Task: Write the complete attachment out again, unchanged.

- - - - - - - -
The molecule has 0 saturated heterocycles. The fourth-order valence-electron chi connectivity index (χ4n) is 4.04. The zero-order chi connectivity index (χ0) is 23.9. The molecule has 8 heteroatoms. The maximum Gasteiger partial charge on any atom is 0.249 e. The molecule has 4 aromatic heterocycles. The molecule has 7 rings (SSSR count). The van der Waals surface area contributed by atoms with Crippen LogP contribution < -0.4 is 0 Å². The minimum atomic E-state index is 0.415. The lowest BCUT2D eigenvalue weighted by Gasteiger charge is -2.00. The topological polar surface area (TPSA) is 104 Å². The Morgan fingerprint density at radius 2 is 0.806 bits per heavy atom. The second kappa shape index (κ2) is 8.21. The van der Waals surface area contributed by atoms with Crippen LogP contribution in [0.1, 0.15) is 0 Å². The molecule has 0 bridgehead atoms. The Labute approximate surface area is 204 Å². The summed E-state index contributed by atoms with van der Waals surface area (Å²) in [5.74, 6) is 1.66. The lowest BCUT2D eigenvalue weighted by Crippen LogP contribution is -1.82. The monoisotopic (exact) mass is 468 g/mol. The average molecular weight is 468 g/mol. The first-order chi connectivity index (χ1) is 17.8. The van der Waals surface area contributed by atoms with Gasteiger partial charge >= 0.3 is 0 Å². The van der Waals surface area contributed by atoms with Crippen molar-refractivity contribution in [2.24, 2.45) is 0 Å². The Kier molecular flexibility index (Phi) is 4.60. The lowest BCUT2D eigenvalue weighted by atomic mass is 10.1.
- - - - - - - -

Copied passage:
The molecule has 0 saturated heterocycles. The fourth-order valence-electron chi connectivity index (χ4n) is 4.04. The zero-order chi connectivity index (χ0) is 23.9. The molecule has 8 heteroatoms. The maximum Gasteiger partial charge on any atom is 0.249 e. The molecule has 4 aromatic heterocycles. The molecule has 7 rings (SSSR count). The van der Waals surface area contributed by atoms with Crippen LogP contribution < -0.4 is 0 Å². The minimum atomic E-state index is 0.415. The lowest BCUT2D eigenvalue weighted by Gasteiger charge is -2.00. The topological polar surface area (TPSA) is 104 Å². The Morgan fingerprint density at radius 2 is 0.806 bits per heavy atom. The second kappa shape index (κ2) is 8.21. The van der Waals surface area contributed by atoms with Crippen LogP contribution in [0.1, 0.15) is 0 Å². The molecule has 0 bridgehead atoms. The Labute approximate surface area is 204 Å². The summed E-state index contributed by atoms with van der Waals surface area (Å²) in [5.74, 6) is 1.66. The lowest BCUT2D eigenvalue weighted by Crippen LogP contribution is -1.82. The monoisotopic (exact) mass is 468 g/mol. The average molecular weight is 468 g/mol. The first-order chi connectivity index (χ1) is 17.8. The van der Waals surface area contributed by atoms with Gasteiger partial charge >= 0.3 is 0 Å². The van der Waals surface area contributed by atoms with Crippen molar-refractivity contribution in [2.24, 2.45) is 0 Å². The Kier molecular flexibility index (Phi) is 4.60. The lowest BCUT2D eigenvalue weighted by atomic mass is 10.1.